Why would ComfortDelGro partner Go-Jek? Because it needs technology.

And Go-Jek wouldn't have to start from scratch in Singapore.

Belmont Lay | April 26, 2018, 03:31 AM

Indonesian ride-hailing tech company Go-Jek is coming to Singapore in a matter of months, if news reports citing unnamed sources are to be believed.

And when it does, commuters would be blessed by renewed competition with Grab as it unleashes new promo codes and ComfortDelGro would be extended a new life line as it struggles to stay buoyant.

And all signs currently point to the fact that ComfortDelGro needs the partnership. Here's why.

What is the progress of Go-Jek in Singapore?

• Go-Jek looks like it wants to enter the Singapore ride-hailing market via a tie-up with ComfortDelGro and talks have occurred.

• Go-Jek is predicted to start operating within a few months' time, which is good news for commuters as Grab is the dominant player at the moment.

Why would ComfortDelGro be eager for a Go-Jek partnership?

• ComfortDelGro is in a precarious position without the ride-hailing technology, as it is essentially a asset-heavy vehicle rental business -- hoarding hardware that does nothing but depreciate by the minute when not rented out.

• Its alliance with Uber was to capitalise on the American company's technology.

• But the Uber deal in December 2017 fell through within a few short months, after Grab acquired Uber's Southeast Asian operations to stem the financial bleeding on both sides.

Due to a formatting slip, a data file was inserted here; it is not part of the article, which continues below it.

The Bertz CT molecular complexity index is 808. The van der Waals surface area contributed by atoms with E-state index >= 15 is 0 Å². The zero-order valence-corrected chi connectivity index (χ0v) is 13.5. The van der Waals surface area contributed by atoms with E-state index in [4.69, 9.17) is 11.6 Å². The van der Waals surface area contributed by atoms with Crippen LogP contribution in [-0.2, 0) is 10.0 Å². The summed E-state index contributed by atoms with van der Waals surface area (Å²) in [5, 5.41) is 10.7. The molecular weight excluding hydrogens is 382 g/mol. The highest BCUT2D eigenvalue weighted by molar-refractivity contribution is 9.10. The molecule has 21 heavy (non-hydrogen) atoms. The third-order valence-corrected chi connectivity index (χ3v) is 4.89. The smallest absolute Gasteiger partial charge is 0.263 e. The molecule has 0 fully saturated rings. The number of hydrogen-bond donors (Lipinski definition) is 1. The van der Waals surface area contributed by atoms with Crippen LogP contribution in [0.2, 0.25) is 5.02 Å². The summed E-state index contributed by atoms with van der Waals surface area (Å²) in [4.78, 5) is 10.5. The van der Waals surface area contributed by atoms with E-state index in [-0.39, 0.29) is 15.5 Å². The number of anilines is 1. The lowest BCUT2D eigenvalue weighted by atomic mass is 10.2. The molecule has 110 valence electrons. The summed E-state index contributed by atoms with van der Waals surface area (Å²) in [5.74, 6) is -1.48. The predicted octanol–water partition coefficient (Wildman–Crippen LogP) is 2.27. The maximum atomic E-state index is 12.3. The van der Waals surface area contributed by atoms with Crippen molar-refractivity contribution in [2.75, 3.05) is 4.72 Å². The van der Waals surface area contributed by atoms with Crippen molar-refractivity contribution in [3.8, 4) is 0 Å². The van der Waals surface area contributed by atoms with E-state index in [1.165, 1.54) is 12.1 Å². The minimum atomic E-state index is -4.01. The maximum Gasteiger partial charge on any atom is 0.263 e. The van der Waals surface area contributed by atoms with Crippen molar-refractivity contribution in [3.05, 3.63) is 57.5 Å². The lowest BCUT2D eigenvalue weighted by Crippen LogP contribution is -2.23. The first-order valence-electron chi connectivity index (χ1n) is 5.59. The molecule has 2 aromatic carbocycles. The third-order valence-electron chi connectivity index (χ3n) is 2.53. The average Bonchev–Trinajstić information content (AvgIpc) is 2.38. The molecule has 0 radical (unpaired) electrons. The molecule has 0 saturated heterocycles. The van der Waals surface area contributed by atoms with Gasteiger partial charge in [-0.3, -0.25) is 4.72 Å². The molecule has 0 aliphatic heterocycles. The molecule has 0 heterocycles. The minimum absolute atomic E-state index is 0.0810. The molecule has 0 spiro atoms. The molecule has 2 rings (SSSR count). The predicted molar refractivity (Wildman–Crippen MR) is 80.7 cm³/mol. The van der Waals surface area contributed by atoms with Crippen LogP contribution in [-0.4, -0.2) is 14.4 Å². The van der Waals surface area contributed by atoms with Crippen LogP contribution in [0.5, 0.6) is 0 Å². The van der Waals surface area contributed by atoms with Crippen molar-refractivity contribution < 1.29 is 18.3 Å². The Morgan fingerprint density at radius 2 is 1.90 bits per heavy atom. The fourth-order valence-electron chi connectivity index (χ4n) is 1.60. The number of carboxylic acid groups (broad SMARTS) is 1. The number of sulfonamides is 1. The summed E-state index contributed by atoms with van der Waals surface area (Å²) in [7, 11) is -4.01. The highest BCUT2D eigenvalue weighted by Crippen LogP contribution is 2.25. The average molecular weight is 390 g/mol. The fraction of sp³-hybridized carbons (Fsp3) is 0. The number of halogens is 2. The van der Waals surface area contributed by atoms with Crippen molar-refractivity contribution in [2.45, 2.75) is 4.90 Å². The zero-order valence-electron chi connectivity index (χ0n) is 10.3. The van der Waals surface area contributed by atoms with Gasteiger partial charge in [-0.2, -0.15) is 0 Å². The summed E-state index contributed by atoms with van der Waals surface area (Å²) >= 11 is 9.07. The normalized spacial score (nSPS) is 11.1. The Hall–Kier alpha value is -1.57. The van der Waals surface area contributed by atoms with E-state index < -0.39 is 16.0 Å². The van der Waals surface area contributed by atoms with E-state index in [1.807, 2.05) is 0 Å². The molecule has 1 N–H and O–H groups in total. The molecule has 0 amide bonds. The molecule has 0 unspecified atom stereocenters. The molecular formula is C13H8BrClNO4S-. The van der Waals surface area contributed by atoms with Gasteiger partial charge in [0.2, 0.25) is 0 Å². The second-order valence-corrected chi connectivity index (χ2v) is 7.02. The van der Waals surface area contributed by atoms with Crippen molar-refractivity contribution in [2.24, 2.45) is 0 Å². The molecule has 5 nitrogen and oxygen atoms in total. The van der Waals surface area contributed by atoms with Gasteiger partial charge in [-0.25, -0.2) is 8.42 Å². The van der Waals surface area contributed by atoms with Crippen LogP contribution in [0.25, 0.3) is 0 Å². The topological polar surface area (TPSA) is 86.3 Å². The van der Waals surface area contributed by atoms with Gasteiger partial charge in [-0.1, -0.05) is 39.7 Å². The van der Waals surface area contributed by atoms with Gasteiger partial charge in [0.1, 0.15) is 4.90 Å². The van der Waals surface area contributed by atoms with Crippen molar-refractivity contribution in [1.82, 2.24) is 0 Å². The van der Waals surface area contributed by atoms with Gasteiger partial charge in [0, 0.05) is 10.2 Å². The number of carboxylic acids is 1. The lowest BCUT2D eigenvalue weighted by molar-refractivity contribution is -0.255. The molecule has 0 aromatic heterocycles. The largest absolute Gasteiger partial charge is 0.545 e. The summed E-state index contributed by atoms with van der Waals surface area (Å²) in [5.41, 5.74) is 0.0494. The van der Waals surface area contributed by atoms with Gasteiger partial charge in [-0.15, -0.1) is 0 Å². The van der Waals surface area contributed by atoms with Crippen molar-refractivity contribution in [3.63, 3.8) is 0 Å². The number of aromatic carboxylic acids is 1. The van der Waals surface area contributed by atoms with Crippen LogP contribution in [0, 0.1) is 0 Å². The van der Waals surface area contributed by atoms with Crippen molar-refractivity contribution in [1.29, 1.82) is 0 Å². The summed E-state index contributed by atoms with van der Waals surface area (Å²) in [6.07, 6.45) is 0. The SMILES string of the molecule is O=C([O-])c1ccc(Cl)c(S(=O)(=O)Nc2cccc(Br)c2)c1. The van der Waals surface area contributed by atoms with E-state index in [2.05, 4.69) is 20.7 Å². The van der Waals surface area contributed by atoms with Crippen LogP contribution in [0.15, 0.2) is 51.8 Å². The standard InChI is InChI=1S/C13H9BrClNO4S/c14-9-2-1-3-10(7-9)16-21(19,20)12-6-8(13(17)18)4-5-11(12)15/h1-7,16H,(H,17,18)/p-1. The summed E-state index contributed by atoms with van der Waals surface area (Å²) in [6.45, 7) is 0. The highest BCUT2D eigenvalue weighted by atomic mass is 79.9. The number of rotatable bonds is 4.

• ComfortDelGro is also more invested in vehicle fleet management -- its forte -- than technology development and innovation, or industry disruption.

What did ComfortDelGro try to achieve with Uber?

• Looking at the structure of ComfortDelGro's alliance with Uber is instructive.

• ComfortDelGro had previously entered into an agreement with Uber to acquire a majority stake in Lion City Rentals, a private-hire car fleet here owned by Uber, which has a fleet of about 14,000 vehicles.

• The agreement included ComfortDelGro having exclusive rights to use the Uber app for its taxi drivers.

• The deal allowed Lion City Rentals' private-hire cars to come under a centralised fleet management system by ComfortDelGro, which then handled the dispatch of vehicles to customers.

• ComfortDelGro cabbies could potentially earn more as they get ride requests through the Uber driver app and Uber drivers can get bookings from ComfortDelGro's customers.

• The tie-up was also a likely response to Grab, which has teamed up with the other five taxi companies in Singapore.

• ComfortDelGro has also been looking to maintain market share in the disrupted sector ever since Uber and Grab joined the scene in 2013.

• ComfortDelGro's taxi fleet has shrunk by more than 20 percent to about 12,700 since the arrival of Uber and Grab, even though the listed group still has the majority share of the market.


What's in it for Go-Jek?

• It doesn't have to enter the market by starting from scratch.

• A host of smaller services, such as Ryde and India's Jugnoo, are planning to start in Singapore, but they lack the positive network effects which are needed to kick in to generate a critical mass of riders and drivers.